The other major force which is breaking down barriers in connecting people is telecommunications technology. With the long distance telephone, local telephone, cable, and other companies competing aggressively to be your data transmission provider of choice, data exchange capacity, or bandwidth, is becoming increasingly available at modest prices. When you add in the extraordinary popularity of the Internet, it is evident that not being accessible is a matter of choice.
Here are a few examples of how advancements are being applied in manufacturing business systems to better connect people.
Intuitive, Graphical Interfaces
The fact that the Microsoft Windows graphical user interface has become the de facto standard presents the single largest opportunity for removing the "discomfort" barrier. People are comfortable with the familiar and, by-and-large, people are or soon will be familiar with Windows-type interfaces. Users expect to point to the item of interest on their screen (such as point-and-click). Users expect to drag items from one part of the screen to another. Users expect to get more detail on an item by clicking on it ("drill down"). Users expect to work with more than one document at a time on their desktop (multiple windows). Your business system should take advantage of this kind of familiarity.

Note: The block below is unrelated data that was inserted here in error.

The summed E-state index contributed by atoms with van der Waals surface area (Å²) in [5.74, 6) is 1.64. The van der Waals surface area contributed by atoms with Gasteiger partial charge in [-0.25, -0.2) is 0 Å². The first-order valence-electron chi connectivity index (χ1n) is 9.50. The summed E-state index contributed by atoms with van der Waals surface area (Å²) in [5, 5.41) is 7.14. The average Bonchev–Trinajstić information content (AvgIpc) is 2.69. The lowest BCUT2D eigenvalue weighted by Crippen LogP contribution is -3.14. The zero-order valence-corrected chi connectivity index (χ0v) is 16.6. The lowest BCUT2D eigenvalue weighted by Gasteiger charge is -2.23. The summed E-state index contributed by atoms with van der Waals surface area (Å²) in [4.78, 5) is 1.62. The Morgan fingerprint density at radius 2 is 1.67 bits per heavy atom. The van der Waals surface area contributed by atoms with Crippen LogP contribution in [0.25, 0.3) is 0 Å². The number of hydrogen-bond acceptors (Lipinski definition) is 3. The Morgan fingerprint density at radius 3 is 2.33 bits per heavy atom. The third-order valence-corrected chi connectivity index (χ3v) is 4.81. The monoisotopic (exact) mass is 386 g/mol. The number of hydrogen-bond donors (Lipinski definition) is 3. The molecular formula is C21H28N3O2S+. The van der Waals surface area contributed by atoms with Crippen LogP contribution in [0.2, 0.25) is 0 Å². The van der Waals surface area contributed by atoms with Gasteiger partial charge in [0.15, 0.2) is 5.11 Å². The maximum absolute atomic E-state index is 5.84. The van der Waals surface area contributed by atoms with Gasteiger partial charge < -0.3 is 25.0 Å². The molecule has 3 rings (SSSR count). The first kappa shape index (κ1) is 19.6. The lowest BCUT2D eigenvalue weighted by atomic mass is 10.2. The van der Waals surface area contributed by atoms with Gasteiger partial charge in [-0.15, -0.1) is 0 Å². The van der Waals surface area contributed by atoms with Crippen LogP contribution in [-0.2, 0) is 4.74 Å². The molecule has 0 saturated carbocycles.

The period of time when a user is learning a new system is especially important. This is the time when the person's confidence is lowest and the potential for anxiety and frustration is greatest. Their early impressions of the software will have a big impact on their willingness to work through the training period and learn to exploit the tools.